Secchi, S., and Mcdonald, M. (2019). The state of water quality strategies in the Mississippi River Basin: is cooperative federalism working? Sci. Total Environ. 677, 241–249. doi: 10.1016/j.scitotenv.2019.04.381
Smith, P., Calvin, K., Nkem, J., Campbell, D., Cherubini, F., Grassi, G., et al. (2019). Which practices co-deliver food security, climate change mitigation and adaptation, and combat land degradation and desertification? Glob. Chang. Biol. 26, 1532–1575. doi: 10.1111/gcb.14878
Tilman, D., Balzer, C., Hill, J., and Befort, B. L. (2011). Global food demand and the sustainable intensification of agriculture. Proc. Natl. Acad. Sci. U. S. A. 108, 20260–20264. doi: 10.1073/pnas.1116437108
USDA ERS (2020). America's Diverse Family Farms 2020 Edition. Washington, DC Available online at: https://www.ers.usda.gov/webdocs/publications/100012/eib-220.pdf?v=9370.5 (accessed December 02, 2021).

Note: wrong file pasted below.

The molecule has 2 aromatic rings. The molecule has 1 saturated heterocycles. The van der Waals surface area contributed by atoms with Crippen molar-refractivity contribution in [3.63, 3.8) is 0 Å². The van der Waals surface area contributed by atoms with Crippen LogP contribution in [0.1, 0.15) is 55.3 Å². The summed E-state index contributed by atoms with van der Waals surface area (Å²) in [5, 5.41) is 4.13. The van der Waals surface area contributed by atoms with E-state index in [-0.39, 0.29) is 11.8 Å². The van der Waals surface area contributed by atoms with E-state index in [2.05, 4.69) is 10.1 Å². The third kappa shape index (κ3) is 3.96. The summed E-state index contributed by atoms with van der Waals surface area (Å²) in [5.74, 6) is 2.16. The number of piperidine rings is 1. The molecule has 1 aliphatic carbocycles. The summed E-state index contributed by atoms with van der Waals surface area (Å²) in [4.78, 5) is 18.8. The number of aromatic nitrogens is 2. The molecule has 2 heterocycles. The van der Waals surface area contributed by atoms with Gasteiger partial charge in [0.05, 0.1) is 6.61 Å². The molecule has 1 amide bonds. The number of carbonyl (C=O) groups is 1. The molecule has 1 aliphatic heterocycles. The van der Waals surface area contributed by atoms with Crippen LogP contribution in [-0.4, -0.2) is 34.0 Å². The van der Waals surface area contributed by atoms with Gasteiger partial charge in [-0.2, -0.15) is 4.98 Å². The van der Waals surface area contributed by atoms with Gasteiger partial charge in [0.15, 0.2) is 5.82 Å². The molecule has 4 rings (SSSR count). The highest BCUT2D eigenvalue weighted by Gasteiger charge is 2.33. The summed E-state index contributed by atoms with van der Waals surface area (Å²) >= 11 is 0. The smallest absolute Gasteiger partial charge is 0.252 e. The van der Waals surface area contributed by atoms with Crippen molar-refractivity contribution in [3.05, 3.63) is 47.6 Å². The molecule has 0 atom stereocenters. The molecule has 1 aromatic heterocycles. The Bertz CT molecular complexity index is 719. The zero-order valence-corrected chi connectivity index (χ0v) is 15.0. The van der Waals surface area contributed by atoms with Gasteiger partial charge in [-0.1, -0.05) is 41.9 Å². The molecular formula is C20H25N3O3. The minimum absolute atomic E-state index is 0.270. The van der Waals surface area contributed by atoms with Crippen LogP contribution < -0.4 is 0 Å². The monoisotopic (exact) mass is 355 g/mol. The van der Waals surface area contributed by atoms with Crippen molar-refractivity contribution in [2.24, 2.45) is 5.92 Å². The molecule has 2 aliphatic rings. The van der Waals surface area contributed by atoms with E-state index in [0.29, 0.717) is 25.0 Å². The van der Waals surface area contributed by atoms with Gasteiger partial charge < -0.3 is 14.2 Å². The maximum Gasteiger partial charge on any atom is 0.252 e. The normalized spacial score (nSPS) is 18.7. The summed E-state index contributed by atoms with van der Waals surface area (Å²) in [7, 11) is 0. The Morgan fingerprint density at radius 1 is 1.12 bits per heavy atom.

Keywords: watershed management, conservation, water quality, farmers, extension
Citation: Upadhaya S and Arbuckle JG (2021) Understanding Factors Influencing Farmers' Engagement in Watershed Management Activities. Front. Sustain. Food Syst. 5:669571. doi: 10.3389/fsufs.2021.669571
Received: 19 February 2021; Accepted: 30 June 2021;
Published: 29 July 2021.
Edited by:Jennifer Sowerwine, University of California, Berkeley, United States
Reviewed by:Kristen Lowitt, Queen's University, Canada
Peter Bridgewater, University of Canberra, Australia
Copyright © 2021 Upadhaya and Arbuckle. This is an open-access article distributed under the terms of the Creative Commons Attribution License (CC BY). The use, distribution or reproduction in other forums is permitted, provided the original author(s) and the copyright owner(s) are credited and that the original publication in this journal is cited, in accordance with accepted academic practice. No use, distribution or reproduction is permitted which does not comply with these terms.